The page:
- A growing number of users are getting fooled by malware distributors who are promising Windows 11.
- The file downloaded is nothing but a dropper of adware, at best, or a fully-fledged password stealer.
- In some cases, the malware distributors are even exposing the nature of their software in the terms.
Ever since Microsoft presented Windows 11 slick new looks to the world, fans of the world’s most popular operating system have been contemplating how they can upgrade. Digging into the compatibility quirks and joining Microsoft’s Insider program is the official way to tap into the upcoming Windows release. Still, not everyone is welcome or eligible at this point, which understandably leaves a big portion of that audience unsatisfied. Whenever a notable size of a crowd is left hanging, scammers and malware distributors are looking for ways to exploit the situation.
In this case, noticed and analyzed by researchers at Kaspersky, scammers are promising users a Windows 11 update only to infect them with malware and adware. To make their false claims believable, the actors use a “.exe” filename that resembles a Windows build, include an activator in the naming, and size it to 1.75GB. At a glance, all of that appears legitimate, but it isn’t.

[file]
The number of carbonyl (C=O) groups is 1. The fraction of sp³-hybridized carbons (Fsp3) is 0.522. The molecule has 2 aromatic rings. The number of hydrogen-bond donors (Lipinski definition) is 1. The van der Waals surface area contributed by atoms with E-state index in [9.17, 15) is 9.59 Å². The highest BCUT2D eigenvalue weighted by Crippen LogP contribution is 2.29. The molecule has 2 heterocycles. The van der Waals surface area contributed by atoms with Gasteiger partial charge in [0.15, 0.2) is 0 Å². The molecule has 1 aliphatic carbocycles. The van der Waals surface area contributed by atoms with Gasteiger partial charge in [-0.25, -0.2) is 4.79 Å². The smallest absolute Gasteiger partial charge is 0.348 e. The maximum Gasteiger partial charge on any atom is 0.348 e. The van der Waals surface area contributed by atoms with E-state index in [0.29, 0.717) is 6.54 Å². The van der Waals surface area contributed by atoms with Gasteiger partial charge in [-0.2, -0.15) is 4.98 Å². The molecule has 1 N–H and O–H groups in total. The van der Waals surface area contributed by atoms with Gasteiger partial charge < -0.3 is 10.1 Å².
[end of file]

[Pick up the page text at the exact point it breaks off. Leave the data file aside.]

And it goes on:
Opening the executable indeed initiates an installation wizard, which in turn fetches a new executable. This is actually a dropper of malware/adware, which even prompts the victim to accept the terms. In those terms, the download and installation of “sponsored software” are mentioned, and consent to collect information relevant to web browsing, purchasing behavior, websites visited, app usage, video streaming, and other online activities is requested. These are collected and analyzed for market research purposes, so the whole case is made clear in the terms.
Not all malware distributors are equally transparent about their software, though. In some other cases, Kaspersky noticed full-fledged password stealers, exploits, and stealthy spyware that could even bypass AV detection. All in all, when you’re downloading something from obscure sources like forums, torrent sites, or the dark web, chances are you’re downloading malware.
If you’re interested in trying Windows 11, you can only do it through the Windows Insider program. Any other claims made around this are false, and their goal is to exploit you. Right now, our advice to you would be to wait until Microsoft releases Windows 11 stable, which is expected to happen probably by October. Windows 11 is still under development, so it’s not suitable to use as a daily driver anyway.